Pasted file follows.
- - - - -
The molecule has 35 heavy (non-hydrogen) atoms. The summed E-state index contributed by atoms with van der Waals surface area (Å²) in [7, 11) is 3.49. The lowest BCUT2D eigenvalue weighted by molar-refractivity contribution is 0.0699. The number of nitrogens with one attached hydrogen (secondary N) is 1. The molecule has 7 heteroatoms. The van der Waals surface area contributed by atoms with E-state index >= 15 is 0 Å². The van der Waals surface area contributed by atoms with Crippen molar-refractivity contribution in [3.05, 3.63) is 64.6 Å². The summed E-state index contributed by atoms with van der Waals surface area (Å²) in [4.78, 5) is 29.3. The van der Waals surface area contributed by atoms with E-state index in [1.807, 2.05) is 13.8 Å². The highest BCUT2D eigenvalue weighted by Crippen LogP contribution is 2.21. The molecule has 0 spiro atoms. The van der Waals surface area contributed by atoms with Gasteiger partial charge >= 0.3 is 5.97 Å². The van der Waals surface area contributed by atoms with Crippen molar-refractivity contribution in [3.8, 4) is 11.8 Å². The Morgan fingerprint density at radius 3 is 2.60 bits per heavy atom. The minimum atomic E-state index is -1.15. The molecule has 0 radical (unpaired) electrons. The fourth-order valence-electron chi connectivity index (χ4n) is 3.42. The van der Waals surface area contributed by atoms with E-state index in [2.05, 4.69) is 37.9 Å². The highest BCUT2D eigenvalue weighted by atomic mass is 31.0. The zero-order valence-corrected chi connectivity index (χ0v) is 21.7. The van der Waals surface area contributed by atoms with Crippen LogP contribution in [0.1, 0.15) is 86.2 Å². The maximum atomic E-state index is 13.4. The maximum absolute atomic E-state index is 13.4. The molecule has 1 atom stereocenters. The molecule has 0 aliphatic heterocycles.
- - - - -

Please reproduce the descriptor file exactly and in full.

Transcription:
The molecule has 35 heavy (non-hydrogen) atoms. The summed E-state index contributed by atoms with van der Waals surface area (Å²) in [7, 11) is 3.49. The lowest BCUT2D eigenvalue weighted by molar-refractivity contribution is 0.0699. The number of nitrogens with one attached hydrogen (secondary N) is 1. The molecule has 7 heteroatoms. The van der Waals surface area contributed by atoms with E-state index >= 15 is 0 Å². The van der Waals surface area contributed by atoms with Crippen molar-refractivity contribution in [3.05, 3.63) is 64.6 Å². The summed E-state index contributed by atoms with van der Waals surface area (Å²) in [4.78, 5) is 29.3. The van der Waals surface area contributed by atoms with E-state index in [1.807, 2.05) is 13.8 Å². The highest BCUT2D eigenvalue weighted by Crippen LogP contribution is 2.21. The molecule has 0 spiro atoms. The van der Waals surface area contributed by atoms with Gasteiger partial charge >= 0.3 is 5.97 Å². The van der Waals surface area contributed by atoms with Crippen molar-refractivity contribution in [3.8, 4) is 11.8 Å². The Morgan fingerprint density at radius 3 is 2.60 bits per heavy atom. The minimum atomic E-state index is -1.15. The molecule has 0 radical (unpaired) electrons. The fourth-order valence-electron chi connectivity index (χ4n) is 3.42. The van der Waals surface area contributed by atoms with E-state index in [2.05, 4.69) is 37.9 Å². The highest BCUT2D eigenvalue weighted by atomic mass is 31.0. The zero-order valence-corrected chi connectivity index (χ0v) is 21.7. The van der Waals surface area contributed by atoms with Crippen LogP contribution in [0.1, 0.15) is 86.2 Å². The maximum atomic E-state index is 13.4. The maximum absolute atomic E-state index is 13.4. The molecule has 1 atom stereocenters. The molecule has 0 aliphatic heterocycles.